The line-up of the show’s other singers included Eileen Wilson (1950–1952), Sue Bennett (1951–52), June Valli (1952–53), Alan Copeland (1957–58), Jill Corey (1957–58), Johnny Desmond (1958–59), Virginia Gibson (1957–58), and Tommy Leonetti (1957–58). All were performers of standards, show tunes or big band numbers. Featured prominently were the Hit Parade dancers and the Hit Paraders, the program’s choral singers, who sang the opening commercial jingle (composed by Raymond Scott):


During the 1950-1951 season Bob Fosse – dancer, musical-theatre choreographer, actor and theatre and film director – appeared as a guest dancer on several episodes, with partner Mary Ann Niles. From 1950 until 1957, the orchestra was led by well-known bandleader and musician Raymond Scott (who married Dorothy Collins in 1952); the show’s other music supervisors were Dick Jacobs (1957–58) and Harry Sosnik (1958–59). During the 1957-58 season, sponsor American Tobacco pitched Hit Parade filter cigarettes instead of Lucky Strikes. Alternate sponsors included Avco Manufacturing’s Crosley division (1951–54), Richard Hudnut hair care products (1954–57), and The Toni Company (1957–58).

See Bob Fosse with his wife Mary Ann Niles dance on Your Hit Parade in 1952…

The show faded with the rise of rock and roll when the performance became more important than the song. It is said that big band singer Snooky Lanson’s weekly attempts to perform Elvis Presley’s ‘Hound Dog’ hit in 1956 hastened the end of the series. The series went from NBC (where it became the first TV show to contain the living color peacock) to CBS in 1958 and expired the following year. While Your Hit Parade was unable to deal with dull, uninspired rock songs, the show’s imaginative production concepts had an obvious influence on the wave of music videos that began in the decade that followed.

Here’s Snooky Lanson on a 1956 ‘Your Hit Parade’ singing ‘Heartbreak Hotel’…

1970s – 80s

CBS also brought it back for a brief summer revival in 1974. That version featured Kelly Garrett, Sheralee and Chuck Woolery. The 1974 version of Your Hit Parade also featured hit songs from a designated week in the 1940s or 1950s. Milton DeLugg conducted the orchestra and Chuck Barris packaged this series.

During the early 1980s, André Baruch and Bea Wain hosted a syndicated radio version of Your Hit Parade, reconstructing the list of hits of selected weeks in the 1940s and playing the original recordings.

The show’s familiar closing theme was ‘So Long for A While’.


1952 TV. Dorothy Collins, Snooky Lanson, Eileen Wilson, Raymond Scott and the Lucky Strike Orchestra. Aired 1 March 1952. Bob Fosse was a featured dancer. Enjoy!


Play List – The Phantom Dancer
107.3 2SER-FM Sydney, Live Stream, Digital Radio
Community Radio Network Show CRN #440

107.3 2SER Tuesday 9 June 2020
After the 2SER 12 noon news, 12:04 – 2:00pm (+10 hours GMT)
and Saturdays 5 – 5:55pm
National Program:
1ART ArtsoundFM Canberra Sunday 10 – 11pm
5GTR Mt Gambier Monday 2:30 – 3:30am
3MBR Murrayville Monday 3 – 4am
4NAG Keppel FM Monday 3 – 4am
2SEA Eden Monday 3 – 4am
2MIA Griffith Monday 3 – 4pm
2BAR Edge FM Bega Monday 3 – 4pm
3VKV Alpine Radio Monday 6 – 7pm
7MID Oatlands Tuesday 8 – 9pm
2MCE Bathurst / Orange / Central West NSW Wednesday 9 – 10am
2ARM Armidale Friday 12 – 1pm
7LTN Launceston Sunday 5 – 6am
3MGB Mallacoota Sunday 5 – 6am
6GME Radio Goolarri Broome Sunday 5 – 6am

Set 1
Your Hit Parade
Open + Stop Beating Around The Mulberry Bush
Al Goodman Orchestra (voc) The Hit Paraders
‘Your Hit Parade’
22 Oct 1938
So In Love
Frank Sinatra (voc) Axel Stordahl Orchestra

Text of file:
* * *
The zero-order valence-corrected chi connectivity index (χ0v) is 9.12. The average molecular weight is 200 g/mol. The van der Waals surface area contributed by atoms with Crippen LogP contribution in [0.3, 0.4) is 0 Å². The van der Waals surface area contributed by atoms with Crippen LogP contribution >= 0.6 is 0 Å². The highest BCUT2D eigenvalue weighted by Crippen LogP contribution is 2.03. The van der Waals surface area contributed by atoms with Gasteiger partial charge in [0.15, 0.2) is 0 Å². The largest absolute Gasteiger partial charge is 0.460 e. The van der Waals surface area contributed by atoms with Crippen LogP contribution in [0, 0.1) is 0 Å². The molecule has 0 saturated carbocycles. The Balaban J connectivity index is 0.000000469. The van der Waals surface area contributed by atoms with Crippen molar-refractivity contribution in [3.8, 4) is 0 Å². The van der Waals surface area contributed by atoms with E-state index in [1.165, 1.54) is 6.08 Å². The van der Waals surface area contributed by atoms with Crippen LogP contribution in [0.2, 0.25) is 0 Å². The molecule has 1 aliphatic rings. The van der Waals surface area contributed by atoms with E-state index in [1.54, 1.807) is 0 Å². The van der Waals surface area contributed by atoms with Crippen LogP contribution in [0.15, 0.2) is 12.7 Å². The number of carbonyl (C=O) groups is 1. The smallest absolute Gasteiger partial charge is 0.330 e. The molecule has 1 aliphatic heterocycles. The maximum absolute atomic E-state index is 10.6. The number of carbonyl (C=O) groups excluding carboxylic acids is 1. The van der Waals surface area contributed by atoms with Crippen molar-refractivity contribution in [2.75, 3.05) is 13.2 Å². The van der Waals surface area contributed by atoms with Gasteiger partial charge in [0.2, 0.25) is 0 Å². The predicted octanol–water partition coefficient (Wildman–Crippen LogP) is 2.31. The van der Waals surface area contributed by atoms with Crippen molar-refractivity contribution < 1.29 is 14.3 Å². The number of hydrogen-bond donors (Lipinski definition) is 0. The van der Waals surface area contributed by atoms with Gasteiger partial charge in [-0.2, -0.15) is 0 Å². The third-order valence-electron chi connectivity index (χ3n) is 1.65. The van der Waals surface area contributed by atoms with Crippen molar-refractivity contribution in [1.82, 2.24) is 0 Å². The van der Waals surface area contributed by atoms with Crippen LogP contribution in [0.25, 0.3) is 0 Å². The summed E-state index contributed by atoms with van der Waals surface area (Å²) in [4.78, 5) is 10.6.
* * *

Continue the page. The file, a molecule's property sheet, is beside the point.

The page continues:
‘Your Hit Parade’
KFI NBC Hollywood
20 Apr 1949
Moonlight Becomes You + Love Me Or Leave Me
Mark Warnow Orchestra (voc) Barry Wood
‘Your Hit Parade’
AFRS Re-broadcast
23 Jan 1943
Set 2
Jazz Moderne from live 1952 – 1960 Radio
Open + Route 66
Bobby Troup (voc) Trio
‘All-Star Parade of Bands’
The Cameo
Without A Song
Wild Bill Davis Trio
‘Stars in Jazz’
Sleep + Close
Chico Hamilton Quintet
‘Jazz International’
AFRTS Hollywood
16 Jan 1960
Set 3
The Supper Club broadcasting from a Plane over New York
All Through The Day
Art van Damme Quintet
‘The Supper Club’
TWA Constellation 24,000′ over New York City
4 Apr 1946
Blue Skies + Got Me A Seat Upon The California Sunbeam + Doctor, Lawyer, Indian Chief + Temptation
Perry Como and the Satisfiers (voc) Ray Bloch Orchestra
‘The Supper Club’
TWA Constellation 24,000′ over New York City
4 Apr 1946
Sweet Georgia Brown + I’m Forever Blowing Bubbles
Art van Damme Quintet
‘The Supper Club’
TWA Constellation 24,000′ over New York City
4 Apr 1946
Set 4
1930s Swing on the Radio
Bumpy Weather Over Newark
Raymond Scott Quintette
Comm Rec
New York
Apr 1939
There’s a Lull in My Life
Benny Goodman Trio
‘Saturday Night Swing Club’
from Pittsburgh
12 Jun 1937
Stay in My Arms, Cinderella
Bob Chester Orchestra (voc) Stu Bradon
Mayfair Restaurant
Hotel van Cleve
Dayton OH
21 Sep 1939
Set 5
Swinging 1944 Radio
Blue Lou
Count Basie Orchestra
Blue Room
Hotel Lincoln
21 Apr 1944
Hawaiian War Chant
Tommy Dorsey Orchestra
Casino Gardens
Ocean Park Ca
Oct 1944
Oh So Good
Glenn Miller Orchestra
ABSIE (American Broadcasting Station in Europe)
12 Oct 1944
Keep The Home Fires Burning
Charlie Barnet Orchestra
‘For The Record’
11 Sep 1944
Set 6
Shuffle Rhythm Live on 1935-45 Radio
Futuristic Shuffle
Jan Savitt and his Top Hatters
Radio Transcripotion
New York
22 Jul 1938
Henry Busse Orchestra
Rose Room
Palace Hotel
CBS San Francisco
28 Dec 1944
Quaker City Jazz
Jan Savitt and his Top Hatters
Arcadia Restaurant
KYW NBC Red Philadelphia
2 Dec 1938
Sidewalks of Cuba + When Day Is Done (theme)
Henry Busse Orchestra
Radio Transcription
Set 7
The Dixie Revival on the Air
Winnin’ Boy
Jelly Roll Morton
‘Chamber Music Society of Lower Basin Street’
14 Jul 1940
Big Butter and Egg Man
Miff Mole and his Nixieland Six
30 Oct 1944
Eddie Condon Group
‘Eddie Condon Jazz Concert’
Town Hall NY
WJZ Blue Network
21 Oct 1944
Ride Red Ride + Close
Red Allen Dixielanders
‘Doctor Jazz’
Set 8
Progressive Jazz Live on the Air, Daddy-o!
Perfume Counter
Dave Brubeck Quartet
Dec 1953
Jumpin’ With Symphony Sid (theme) Perdido
Howard McGee
Sep 1951
Little Girl Blue
Stan Getz Quartet
Basin Street
Smoke Signals + The Gentle Art of Love
Oscar Pettiford Band
26 May 1957